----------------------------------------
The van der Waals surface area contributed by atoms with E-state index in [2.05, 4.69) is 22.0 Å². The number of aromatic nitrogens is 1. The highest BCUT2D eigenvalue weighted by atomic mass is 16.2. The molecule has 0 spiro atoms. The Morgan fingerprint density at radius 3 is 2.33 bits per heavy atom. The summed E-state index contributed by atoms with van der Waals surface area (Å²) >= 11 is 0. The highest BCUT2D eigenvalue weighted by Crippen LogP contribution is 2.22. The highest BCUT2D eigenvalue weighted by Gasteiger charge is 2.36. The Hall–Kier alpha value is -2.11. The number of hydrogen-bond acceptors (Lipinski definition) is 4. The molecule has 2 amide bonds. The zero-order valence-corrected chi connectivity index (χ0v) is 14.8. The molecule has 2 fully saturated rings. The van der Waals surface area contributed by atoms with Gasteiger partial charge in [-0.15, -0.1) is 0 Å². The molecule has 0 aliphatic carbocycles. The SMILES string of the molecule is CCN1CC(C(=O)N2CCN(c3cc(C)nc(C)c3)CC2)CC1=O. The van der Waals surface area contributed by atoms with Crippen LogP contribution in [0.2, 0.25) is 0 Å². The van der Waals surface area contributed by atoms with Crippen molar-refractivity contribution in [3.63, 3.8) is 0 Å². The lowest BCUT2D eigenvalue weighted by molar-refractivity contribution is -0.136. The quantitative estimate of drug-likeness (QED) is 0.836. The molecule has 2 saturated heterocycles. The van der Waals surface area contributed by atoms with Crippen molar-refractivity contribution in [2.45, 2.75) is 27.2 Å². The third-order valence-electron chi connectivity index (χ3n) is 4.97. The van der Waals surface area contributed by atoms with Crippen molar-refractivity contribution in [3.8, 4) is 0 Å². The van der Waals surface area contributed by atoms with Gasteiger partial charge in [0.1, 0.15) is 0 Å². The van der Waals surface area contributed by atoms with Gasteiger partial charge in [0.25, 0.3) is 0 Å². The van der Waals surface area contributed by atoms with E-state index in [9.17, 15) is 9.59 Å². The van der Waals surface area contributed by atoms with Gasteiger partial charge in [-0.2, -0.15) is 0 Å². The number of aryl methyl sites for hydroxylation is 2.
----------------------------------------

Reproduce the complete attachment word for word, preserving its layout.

The van der Waals surface area contributed by atoms with E-state index in [2.05, 4.69) is 22.0 Å². The number of aromatic nitrogens is 1. The highest BCUT2D eigenvalue weighted by atomic mass is 16.2. The molecule has 0 spiro atoms. The Morgan fingerprint density at radius 3 is 2.33 bits per heavy atom. The summed E-state index contributed by atoms with van der Waals surface area (Å²) >= 11 is 0. The highest BCUT2D eigenvalue weighted by Crippen LogP contribution is 2.22. The highest BCUT2D eigenvalue weighted by Gasteiger charge is 2.36. The Hall–Kier alpha value is -2.11. The number of hydrogen-bond acceptors (Lipinski definition) is 4. The molecule has 2 amide bonds. The zero-order valence-corrected chi connectivity index (χ0v) is 14.8. The molecule has 2 fully saturated rings. The van der Waals surface area contributed by atoms with Gasteiger partial charge in [-0.15, -0.1) is 0 Å². The molecule has 0 aliphatic carbocycles. The SMILES string of the molecule is CCN1CC(C(=O)N2CCN(c3cc(C)nc(C)c3)CC2)CC1=O. The van der Waals surface area contributed by atoms with Crippen LogP contribution in [0.2, 0.25) is 0 Å². The van der Waals surface area contributed by atoms with Crippen molar-refractivity contribution in [3.63, 3.8) is 0 Å². The lowest BCUT2D eigenvalue weighted by molar-refractivity contribution is -0.136. The quantitative estimate of drug-likeness (QED) is 0.836. The molecule has 2 saturated heterocycles. The van der Waals surface area contributed by atoms with Crippen molar-refractivity contribution in [2.45, 2.75) is 27.2 Å². The third-order valence-electron chi connectivity index (χ3n) is 4.97. The van der Waals surface area contributed by atoms with Crippen molar-refractivity contribution in [3.8, 4) is 0 Å². The van der Waals surface area contributed by atoms with Gasteiger partial charge in [0.1, 0.15) is 0 Å². The van der Waals surface area contributed by atoms with Gasteiger partial charge in [0.25, 0.3) is 0 Å². The van der Waals surface area contributed by atoms with E-state index in [9.17, 15) is 9.59 Å². The van der Waals surface area contributed by atoms with Gasteiger partial charge in [-0.2, -0.15) is 0 Å². The number of aryl methyl sites for hydroxylation is 2.